First appointed as a judge:
Date of Birth:
April 2021 Interview Synopsis:
Advocate Frances Snyman SC developed a deeper love for the law while studying to become a police officer — where she rose to the rank of captain.
The civil and criminal procedure courses in her police studies meant an interest in that coursework segued into studying for a B.Juris and an LLB part-time and her joining the Pretoria Bar in 2002, she told the Judicial Service Commission (JSC). She was then awarded silk in 2019.
Commended by Supreme Court of Appeal (SCA) President Mandisa Maya for admitting on her application form that she suffered from depression, Snyman assured the North West Judge President Monica Leeuw that this would not affect her workload.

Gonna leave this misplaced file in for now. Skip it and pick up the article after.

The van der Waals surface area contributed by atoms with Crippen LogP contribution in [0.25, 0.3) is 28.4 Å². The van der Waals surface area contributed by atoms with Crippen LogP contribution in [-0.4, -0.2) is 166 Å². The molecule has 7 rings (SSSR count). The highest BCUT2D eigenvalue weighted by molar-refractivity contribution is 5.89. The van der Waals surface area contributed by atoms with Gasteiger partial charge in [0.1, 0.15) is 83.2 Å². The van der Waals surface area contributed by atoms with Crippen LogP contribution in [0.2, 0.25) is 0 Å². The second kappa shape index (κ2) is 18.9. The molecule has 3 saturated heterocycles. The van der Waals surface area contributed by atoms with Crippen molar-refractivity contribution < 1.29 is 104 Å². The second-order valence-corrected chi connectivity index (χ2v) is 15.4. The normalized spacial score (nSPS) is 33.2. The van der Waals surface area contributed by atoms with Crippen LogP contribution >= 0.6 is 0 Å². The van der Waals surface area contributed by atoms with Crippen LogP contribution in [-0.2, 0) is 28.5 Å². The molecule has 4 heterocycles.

She told the JSC she had made the disclosure to add her experience towards undermining the stigma around depression in society.
When comparing her experience of acting as a high court judge in Pretoria and in Mahikeng, Snyman said the latter, which was a smaller court, allowed her to adjudicate the “complete range of the different aspects in law” compared to the mainly criminal and civil trials she ran in Gauteng.
She said while she was “blessed and honoured” to act in Gauteng, working in Mahikeng “felt like going home” (she grew up in Rustenburg) and that she had discussed with her family, and confirmed, relocating to the town close to the border with Botswana if she were appointed.
Snyman apologised for not knowing, off-hand, sections of the Traditional Leadership and Governance Framework Act, but said she would be ready to deal with any “tribal issues” which came up in the division.
She told the Commission that she did not know any indigenous languages but that she had previously tried to learn Sepedi, and was currently learning Setswana.
Snyman was recommended for appointment.